7.  Now you're ready to bake the bread!  The magic to this bread is  in two factors, not kneading it, and in steam baking.  When you're ready to put the bread into the oven, first put a broiler pan with about 1 cup of hot water on the shelf below where your cookie sheet or pizza stone will be going, then put in your bread and close the door quickly.

8.  ABSOLUTELY NO PEEKING FOR 30 MINUTES!  Letting the steam escape while the bread is baking will harm the process.  I promise in 30 minutes you will have a perfect loaf of bread..  It will get quite brown on top, but the insides will be beautiful and chewy!  The steam makes a really crusty crust with a soft center!

and that's that! Enjoy! Just pull off another piece of dough whenever you want another loaf!


Wednesday, September 14, 2011


Free music by interesting artists.  It's amazing.


and if you want some of my music..

The Cold Feeling Inside Our Mouths


everyone has their ideal day.

Everyone has a criteria for their ideal day, regardless as to whether they know it or not.  Think about it, what would you include in your absolute ideal day?

This is my criteria for an ideal day: (these aren't in chronological order)

  1. Time with God in the early morning before the sun comes up.
  2. A made bed.
  3. Seeing Tal's face right when I get up.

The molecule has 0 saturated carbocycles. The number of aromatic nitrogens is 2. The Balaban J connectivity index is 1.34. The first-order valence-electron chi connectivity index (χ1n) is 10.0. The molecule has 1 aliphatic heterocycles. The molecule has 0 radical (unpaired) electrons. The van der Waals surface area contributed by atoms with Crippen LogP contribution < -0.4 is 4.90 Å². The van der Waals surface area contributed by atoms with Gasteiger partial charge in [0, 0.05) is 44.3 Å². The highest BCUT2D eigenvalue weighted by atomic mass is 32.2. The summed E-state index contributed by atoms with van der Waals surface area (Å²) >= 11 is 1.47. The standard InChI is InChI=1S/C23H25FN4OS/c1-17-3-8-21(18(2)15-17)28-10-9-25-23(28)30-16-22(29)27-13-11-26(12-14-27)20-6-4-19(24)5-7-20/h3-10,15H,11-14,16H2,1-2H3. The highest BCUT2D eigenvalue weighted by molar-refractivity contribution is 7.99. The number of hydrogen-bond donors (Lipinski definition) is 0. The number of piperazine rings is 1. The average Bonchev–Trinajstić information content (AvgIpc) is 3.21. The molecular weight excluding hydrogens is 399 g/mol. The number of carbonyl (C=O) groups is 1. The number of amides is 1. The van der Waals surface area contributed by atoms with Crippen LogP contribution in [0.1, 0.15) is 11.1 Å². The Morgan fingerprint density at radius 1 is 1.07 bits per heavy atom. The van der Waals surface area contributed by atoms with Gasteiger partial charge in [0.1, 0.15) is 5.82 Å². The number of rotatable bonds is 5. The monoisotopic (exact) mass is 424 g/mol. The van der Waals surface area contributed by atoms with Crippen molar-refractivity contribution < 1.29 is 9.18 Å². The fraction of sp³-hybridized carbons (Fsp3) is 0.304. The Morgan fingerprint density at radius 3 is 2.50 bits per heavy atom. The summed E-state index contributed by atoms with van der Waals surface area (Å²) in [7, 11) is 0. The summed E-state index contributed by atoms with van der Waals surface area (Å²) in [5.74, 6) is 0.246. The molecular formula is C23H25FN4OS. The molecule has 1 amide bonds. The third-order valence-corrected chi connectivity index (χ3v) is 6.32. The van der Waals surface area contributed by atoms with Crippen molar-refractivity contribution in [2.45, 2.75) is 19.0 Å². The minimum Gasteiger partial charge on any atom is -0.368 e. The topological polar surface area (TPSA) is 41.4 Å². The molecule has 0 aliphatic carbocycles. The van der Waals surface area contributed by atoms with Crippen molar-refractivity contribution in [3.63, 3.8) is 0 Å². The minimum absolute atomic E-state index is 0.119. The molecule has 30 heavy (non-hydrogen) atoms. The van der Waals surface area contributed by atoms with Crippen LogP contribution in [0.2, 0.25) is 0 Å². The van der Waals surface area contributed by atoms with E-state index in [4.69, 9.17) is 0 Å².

4. Time in conversation with someone (or several people) that I love.
  5. Doing a job or activity that I feel in my element doing.
  6. Cooking or baking something delicious.
  7. Getting outside for a bit, rain or shine.
  8. Time being encouraged or inspired by other artists.
  9. Dinner at the dinner table.
  10. Standing at my front door, wide open, looking out.
  11. Lots of music.
  12. Reading a really good book.
  13. Learning something on YouTube or other Internet source.
  14. Praying and meditating.
  15. YOGA
  16. An excellent cup of coffee.
I think if I implemented all of these things in a day, it would be a pretty ideal day... it's definitely not my everyday, but I think a little bit gets in everyday :)
What's your criteria for an ideal day?

the joy of doing what you love.

There's some days where I really let myself LOVE my work.  It's easy to just get it into your head that you aren't going to enjoy yourself because it's just that... work... but when you really let yourself LOVE your work, I bet you'll start really enjoying it!

Isaiah 55:12

The Message (MSG)
 12-13"So you'll go out in joy,
   you'll be led into a whole and complete life.
The mountains and hills will lead the parade,
   bursting with song.
All the trees of the forest will join the procession,
   exuberant with applause.
No more thistles, but giant sequoias,
   no more thorn bushes, but stately pines—
Monuments to me, to God,
   living and lasting evidence of God."
Isaiah 55:12-13

I think that as little kids we really get this.  We really live with joy, the mountains and the trees singing along with us as we walk.  However, as we get older, that joy seems naive, and the hardness of life kicks in.  Not the physically hard or challenging, but the cold hardness of life and how adults are "supposed to act."

I teach little kids and big kids music, and it really has to be one of the most rewarding jobs in the world.  It's not only amazing to see progress in a little child who knew nothing about music and is now playing songs with two hands, but also just to be with the little kids and figure out how they think!